Common Uses: Cutting and Machine tools are an essential part of our modern world. Whether it’s an aerospace engineer assembling a Boeing 747, or the machinist on a CNC machine making ear ring parts, or a parent at home repairing a bicycle, they all have something in common. End mills, chamfers, drill bits, hand saws; all cutting tools get dull and wear out. In many high-end machining applications cutting tools can break and disrupt a critical and expensive manufacturing process. Craftsmen know that quality cutting tools are worth their weight in gold and smart companies look for ways to extend the life of their cutting tools. Graphene technology brings a new dimension to cutting and machine tools by increasing the TRS (Transverse Rupture Strength). TRS improves strength without sacrificing hardness and ductility. A small amount of graphene applied to a carbide or tungsten-carbide-cobalt mixture can increase TRS, which can increase in tool performance by 80% to 100% or more.
In tests on a proprietary 10-blade chamfer tool our tungsten-carbide-cobalt graphene mixture increased TRS by 10%+ and improved tool life by almost 80%. That means less tool breakage, longer tool wear, less time changing tools, resulting in lower production costs and improved profits. When you consider the small amount of graphene product required for the result in performance, along with our low graphene prices, it makes sense to both you and your competitor.
Graphene Ventures works with cutting tool companies to help improve their products with graphene additives that improve tool strength, wear and overall performance.
Common Uses: A standout application for graphene technology is in the field of filtration and adsorption. Filtration generally means separation by membrane and adsorption means accumulating the waste target primarily by adsorption, much like a sponge adsorbs water.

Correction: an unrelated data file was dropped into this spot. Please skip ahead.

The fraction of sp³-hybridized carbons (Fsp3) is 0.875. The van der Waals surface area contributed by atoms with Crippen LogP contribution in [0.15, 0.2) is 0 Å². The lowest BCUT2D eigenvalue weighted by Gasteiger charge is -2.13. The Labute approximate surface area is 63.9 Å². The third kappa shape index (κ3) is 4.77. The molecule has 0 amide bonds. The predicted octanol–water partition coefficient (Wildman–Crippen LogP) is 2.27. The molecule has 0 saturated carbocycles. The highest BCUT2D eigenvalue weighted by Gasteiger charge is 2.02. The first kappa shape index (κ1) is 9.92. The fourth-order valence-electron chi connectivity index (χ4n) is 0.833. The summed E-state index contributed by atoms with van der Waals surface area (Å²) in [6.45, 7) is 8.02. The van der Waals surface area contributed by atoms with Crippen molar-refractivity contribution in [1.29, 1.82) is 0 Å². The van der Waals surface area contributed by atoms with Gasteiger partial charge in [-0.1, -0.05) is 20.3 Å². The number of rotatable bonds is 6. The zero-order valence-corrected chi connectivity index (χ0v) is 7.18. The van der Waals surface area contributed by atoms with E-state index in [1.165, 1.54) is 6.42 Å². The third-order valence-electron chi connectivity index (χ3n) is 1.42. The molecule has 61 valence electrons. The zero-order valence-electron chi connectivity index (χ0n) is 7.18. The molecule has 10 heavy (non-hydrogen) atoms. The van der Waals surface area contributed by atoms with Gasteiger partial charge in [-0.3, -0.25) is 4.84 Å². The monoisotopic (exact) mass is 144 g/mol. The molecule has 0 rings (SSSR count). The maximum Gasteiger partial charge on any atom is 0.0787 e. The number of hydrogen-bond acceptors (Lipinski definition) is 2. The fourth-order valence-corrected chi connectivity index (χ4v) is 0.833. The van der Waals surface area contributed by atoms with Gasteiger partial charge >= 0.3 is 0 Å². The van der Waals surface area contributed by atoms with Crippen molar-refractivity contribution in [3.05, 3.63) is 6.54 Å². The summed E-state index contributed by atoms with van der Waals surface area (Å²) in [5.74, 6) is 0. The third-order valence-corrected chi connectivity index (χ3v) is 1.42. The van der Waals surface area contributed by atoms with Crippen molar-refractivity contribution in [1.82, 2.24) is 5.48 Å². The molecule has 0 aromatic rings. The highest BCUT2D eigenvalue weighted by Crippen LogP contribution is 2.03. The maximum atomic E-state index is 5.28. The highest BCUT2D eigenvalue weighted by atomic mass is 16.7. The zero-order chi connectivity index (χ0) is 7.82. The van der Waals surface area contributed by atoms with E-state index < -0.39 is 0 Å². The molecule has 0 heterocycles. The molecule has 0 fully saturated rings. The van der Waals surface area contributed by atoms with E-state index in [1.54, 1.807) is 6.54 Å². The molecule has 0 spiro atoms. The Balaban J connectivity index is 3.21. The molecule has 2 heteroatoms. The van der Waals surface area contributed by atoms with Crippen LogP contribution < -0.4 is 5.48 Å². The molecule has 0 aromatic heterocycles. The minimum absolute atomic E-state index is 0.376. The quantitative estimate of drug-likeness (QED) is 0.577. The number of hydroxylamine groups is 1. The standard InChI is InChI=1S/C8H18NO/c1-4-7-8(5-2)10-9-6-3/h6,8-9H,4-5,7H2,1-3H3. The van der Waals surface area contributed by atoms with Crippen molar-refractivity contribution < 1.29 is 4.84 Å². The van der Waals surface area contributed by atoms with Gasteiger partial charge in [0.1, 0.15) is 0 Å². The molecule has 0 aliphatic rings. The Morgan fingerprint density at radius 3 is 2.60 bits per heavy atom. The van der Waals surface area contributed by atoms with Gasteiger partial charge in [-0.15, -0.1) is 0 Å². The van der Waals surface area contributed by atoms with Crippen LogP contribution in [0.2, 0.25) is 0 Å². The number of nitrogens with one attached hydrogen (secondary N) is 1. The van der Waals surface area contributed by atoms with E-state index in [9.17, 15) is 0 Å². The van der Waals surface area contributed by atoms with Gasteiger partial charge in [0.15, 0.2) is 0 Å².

Graphene’s properties offers strong yet configurable membranes to filter almost any target gas or liquid. In its raw form a graphene membrane is impervious, meaning filtration by design. Pore sizes can be so small as to filter viruses, bacteria or industrial gases, or large enough to provide deionized water, desalinated water and charcoal-graphene canisters for home water filters. Membrane filtration using graphene technology can also be more energy efficient than many of today’s sturdy membranes that require almost as much energy to pass the product through the membrane as is saved by the final product achieved.
Graphene adsorption can remove, hold and aid in the disposal of many of today’s workplace chemicals and hazardous waste, often easier than many of today’s mechanical disposal or recycling systems. Studies show that loose graphene and graphene balls can adsorb and hold even radioactive waste. Chemical, process and industrial waste, power plants and off-shore platforms are areas where graphene products as an adsorption medium is almost worth its weight in gold.
Common Uses: A small percent of raw graphene product mixed into raw plastics polymers can make a big difference in strength and performance, often double the strength. When weight is a function of performance, metals and iron are often used. Strong but lighter weight can mean improved efficiency, as in fuel economy versus the weight of a vehicle, or the amount of energy required to turn a heavy milling wheel. Stronger but lighter plastics using graphene technology can replace many heavy metal objects, due to their lower weight, lower shipping costs, and more energy efficiency design. Plastic sheeting, films and plastic parts can be made stronger when graphene material is added to the polymer.
Graphene Ventures is involved in the research of graphene plastic polymers for consumer and industrial applications. Graphene polymers are excellent candidate for protective films, conductive coatings and corrosive protection.